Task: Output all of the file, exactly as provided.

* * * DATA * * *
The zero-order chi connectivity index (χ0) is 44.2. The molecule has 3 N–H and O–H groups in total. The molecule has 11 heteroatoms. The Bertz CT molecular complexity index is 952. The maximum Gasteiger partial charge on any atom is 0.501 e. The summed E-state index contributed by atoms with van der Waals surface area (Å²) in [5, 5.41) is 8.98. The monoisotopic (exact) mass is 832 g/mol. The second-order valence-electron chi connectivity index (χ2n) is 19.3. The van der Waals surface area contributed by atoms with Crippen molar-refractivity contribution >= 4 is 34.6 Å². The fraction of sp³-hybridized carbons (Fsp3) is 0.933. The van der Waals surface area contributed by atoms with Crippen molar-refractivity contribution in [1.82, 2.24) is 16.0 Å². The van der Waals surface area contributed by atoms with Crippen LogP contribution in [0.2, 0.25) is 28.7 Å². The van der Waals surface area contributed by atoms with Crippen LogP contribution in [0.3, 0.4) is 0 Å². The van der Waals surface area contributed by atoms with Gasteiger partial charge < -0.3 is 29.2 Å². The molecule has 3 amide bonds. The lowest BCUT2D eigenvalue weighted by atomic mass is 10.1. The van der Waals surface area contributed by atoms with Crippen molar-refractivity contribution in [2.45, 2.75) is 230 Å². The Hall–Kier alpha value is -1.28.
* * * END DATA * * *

The zero-order chi connectivity index (χ0) is 44.2. The molecule has 3 N–H and O–H groups in total. The molecule has 11 heteroatoms. The Bertz CT molecular complexity index is 952. The maximum Gasteiger partial charge on any atom is 0.501 e. The summed E-state index contributed by atoms with van der Waals surface area (Å²) in [5, 5.41) is 8.98. The monoisotopic (exact) mass is 832 g/mol. The second-order valence-electron chi connectivity index (χ2n) is 19.3. The van der Waals surface area contributed by atoms with Crippen molar-refractivity contribution >= 4 is 34.6 Å². The fraction of sp³-hybridized carbons (Fsp3) is 0.933. The van der Waals surface area contributed by atoms with Crippen molar-refractivity contribution in [1.82, 2.24) is 16.0 Å². The van der Waals surface area contributed by atoms with Crippen LogP contribution in [0.2, 0.25) is 28.7 Å². The van der Waals surface area contributed by atoms with Crippen LogP contribution in [0.3, 0.4) is 0 Å². The van der Waals surface area contributed by atoms with Gasteiger partial charge < -0.3 is 29.2 Å². The molecule has 3 amide bonds. The lowest BCUT2D eigenvalue weighted by atomic mass is 10.1. The van der Waals surface area contributed by atoms with Crippen molar-refractivity contribution in [2.45, 2.75) is 230 Å². The Hall–Kier alpha value is -1.28.